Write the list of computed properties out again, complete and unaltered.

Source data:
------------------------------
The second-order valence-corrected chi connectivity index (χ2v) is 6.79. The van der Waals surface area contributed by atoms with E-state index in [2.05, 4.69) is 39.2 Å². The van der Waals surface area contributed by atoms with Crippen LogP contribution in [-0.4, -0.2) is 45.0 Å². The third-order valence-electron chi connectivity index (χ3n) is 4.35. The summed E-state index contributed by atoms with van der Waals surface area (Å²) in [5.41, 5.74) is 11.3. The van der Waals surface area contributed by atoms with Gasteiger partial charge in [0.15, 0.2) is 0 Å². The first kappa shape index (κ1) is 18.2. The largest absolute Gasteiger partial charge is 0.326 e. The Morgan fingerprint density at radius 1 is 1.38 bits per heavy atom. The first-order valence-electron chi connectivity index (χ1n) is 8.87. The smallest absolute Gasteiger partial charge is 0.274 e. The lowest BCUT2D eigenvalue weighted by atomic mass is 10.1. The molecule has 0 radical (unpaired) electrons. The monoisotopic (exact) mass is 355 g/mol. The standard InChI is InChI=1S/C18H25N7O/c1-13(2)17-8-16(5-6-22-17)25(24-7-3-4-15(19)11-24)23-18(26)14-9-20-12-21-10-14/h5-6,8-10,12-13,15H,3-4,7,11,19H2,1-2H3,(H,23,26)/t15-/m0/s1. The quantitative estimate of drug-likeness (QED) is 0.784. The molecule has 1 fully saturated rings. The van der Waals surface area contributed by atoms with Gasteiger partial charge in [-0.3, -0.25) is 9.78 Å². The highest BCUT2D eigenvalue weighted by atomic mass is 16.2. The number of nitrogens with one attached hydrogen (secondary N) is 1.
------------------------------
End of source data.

The second-order valence-corrected chi connectivity index (χ2v) is 6.79. The van der Waals surface area contributed by atoms with E-state index in [2.05, 4.69) is 39.2 Å². The van der Waals surface area contributed by atoms with Crippen LogP contribution in [-0.4, -0.2) is 45.0 Å². The third-order valence-electron chi connectivity index (χ3n) is 4.35. The summed E-state index contributed by atoms with van der Waals surface area (Å²) in [5.41, 5.74) is 11.3. The van der Waals surface area contributed by atoms with Gasteiger partial charge in [0.15, 0.2) is 0 Å². The first kappa shape index (κ1) is 18.2. The largest absolute Gasteiger partial charge is 0.326 e. The Morgan fingerprint density at radius 1 is 1.38 bits per heavy atom. The first-order valence-electron chi connectivity index (χ1n) is 8.87. The smallest absolute Gasteiger partial charge is 0.274 e. The lowest BCUT2D eigenvalue weighted by atomic mass is 10.1. The molecule has 0 radical (unpaired) electrons. The monoisotopic (exact) mass is 355 g/mol. The standard InChI is InChI=1S/C18H25N7O/c1-13(2)17-8-16(5-6-22-17)25(24-7-3-4-15(19)11-24)23-18(26)14-9-20-12-21-10-14/h5-6,8-10,12-13,15H,3-4,7,11,19H2,1-2H3,(H,23,26)/t15-/m0/s1. The quantitative estimate of drug-likeness (QED) is 0.784. The molecule has 1 fully saturated rings. The van der Waals surface area contributed by atoms with Gasteiger partial charge in [-0.3, -0.25) is 9.78 Å². The highest BCUT2D eigenvalue weighted by atomic mass is 16.2. The number of nitrogens with one attached hydrogen (secondary N) is 1.